This means that we should understand why those that wish to believe in such perversions of reality actually do so and why scientific thought processes are so easily overturned, that ‘rigorous scrutiny’ is accepted as the norm. A recent article in the Financial Times, by John Gapper on how CP Snow identified the gap in thinking on science by intellectuals in the 1950’s shows that this is not new, but it is not just intellectuals that have the vote in the 21st Century, it is all the people.

So, a plea to Norman Lamb and his Committee, whatever the Terms of Reference have historically been, it is time to challenge our lack of scientific thinking, the lack of awareness of science and technology throughout the population and how this “combustible mixture of ignorance and power is going to blow up in our faces” – if it hasn’t already.

Democracy took many lives and many years to establish in the western world and elsewhere. It is not yet extinguished but, like a candle that has been burning for many hours, the light is in danger of failing. Sagan’s book was sub-titled: “Science as a Candle in the Dark”. On the day the French commemorate its own democracy, we should not let that candle flutter to extinction.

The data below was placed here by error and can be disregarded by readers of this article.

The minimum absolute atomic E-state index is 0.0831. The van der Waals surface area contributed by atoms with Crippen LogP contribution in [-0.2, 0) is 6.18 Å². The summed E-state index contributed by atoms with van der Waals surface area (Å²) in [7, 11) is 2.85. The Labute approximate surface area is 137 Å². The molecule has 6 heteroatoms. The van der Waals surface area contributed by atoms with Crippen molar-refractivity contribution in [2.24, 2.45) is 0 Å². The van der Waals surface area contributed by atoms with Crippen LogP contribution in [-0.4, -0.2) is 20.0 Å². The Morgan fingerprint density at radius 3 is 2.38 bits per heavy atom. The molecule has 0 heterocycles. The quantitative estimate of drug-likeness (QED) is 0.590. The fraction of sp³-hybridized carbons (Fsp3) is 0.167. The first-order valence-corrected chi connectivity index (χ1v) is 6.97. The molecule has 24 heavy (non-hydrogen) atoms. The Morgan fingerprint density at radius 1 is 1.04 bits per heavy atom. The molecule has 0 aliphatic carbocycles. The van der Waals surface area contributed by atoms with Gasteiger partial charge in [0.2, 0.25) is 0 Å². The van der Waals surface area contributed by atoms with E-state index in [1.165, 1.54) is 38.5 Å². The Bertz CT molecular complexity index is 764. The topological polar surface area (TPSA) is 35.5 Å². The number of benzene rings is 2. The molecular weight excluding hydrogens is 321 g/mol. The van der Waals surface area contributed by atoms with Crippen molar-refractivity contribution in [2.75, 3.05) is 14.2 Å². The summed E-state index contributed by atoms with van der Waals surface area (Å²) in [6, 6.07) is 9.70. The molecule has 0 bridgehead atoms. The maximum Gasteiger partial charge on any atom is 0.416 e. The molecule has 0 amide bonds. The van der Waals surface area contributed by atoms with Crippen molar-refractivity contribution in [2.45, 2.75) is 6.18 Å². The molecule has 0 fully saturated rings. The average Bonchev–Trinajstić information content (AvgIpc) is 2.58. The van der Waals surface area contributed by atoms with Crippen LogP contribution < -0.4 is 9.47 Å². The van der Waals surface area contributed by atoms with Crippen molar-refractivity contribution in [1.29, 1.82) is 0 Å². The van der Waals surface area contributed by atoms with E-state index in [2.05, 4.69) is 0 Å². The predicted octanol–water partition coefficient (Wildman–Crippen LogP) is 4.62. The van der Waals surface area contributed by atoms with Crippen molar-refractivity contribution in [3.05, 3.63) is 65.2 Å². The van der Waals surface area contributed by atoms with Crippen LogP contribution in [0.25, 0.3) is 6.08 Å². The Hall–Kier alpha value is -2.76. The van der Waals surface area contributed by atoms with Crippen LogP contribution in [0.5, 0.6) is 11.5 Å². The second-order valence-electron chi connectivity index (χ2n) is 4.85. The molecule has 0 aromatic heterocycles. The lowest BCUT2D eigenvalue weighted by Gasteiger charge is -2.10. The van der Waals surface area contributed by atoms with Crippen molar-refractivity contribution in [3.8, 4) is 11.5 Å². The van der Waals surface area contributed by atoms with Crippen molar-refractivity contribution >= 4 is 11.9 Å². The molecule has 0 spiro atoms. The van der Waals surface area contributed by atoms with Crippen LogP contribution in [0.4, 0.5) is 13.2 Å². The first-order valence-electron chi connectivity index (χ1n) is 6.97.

Candle

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Strangling Inherent Dignity – How we retain (regain) Self-Respect

Orhan Pamuk, today on the BBC, talked about how the military in Turkey have been moved away from the centre of political decision-making. Their threat has been diminished, resulting in a feeling of relief or release. He also remarked on the Arab Spring and how in Tunisia and elsewhere people had regained some dignity – maybe threatened by Islamic re-awakening (but “that would be the people’s decision”).

In China, the escape of Chen Guangcheng from house arrest and his televised pleas to Wen Jiabao to halt the rampant corruption in China points to a state that is gnawing away at its soul.

In the USA, the economy is dangerously tilted towards the highest 1% who now own around 50% of its assets.

In Spain, 24.4% of people who are seeking work are without a job.

Charles Taylor is found guilty of by the International Criminal Court of aiding war crimes – yet, he remains popular in much of Liberia for his ability to dole out cheap bread at the right times to local populations.

Organisations and People – The fight for Dignity

 

Whether as individuals or members of an organization or a region or a nation, the human instinct is to reach for a minimum level of dignity. The need to attain a degree of self-respect is fundamental to the human condition. Whatever our economic attainment (whether we are wealthy or poor) each of us retains the need for self-dignity and the self-respect of those closest to us.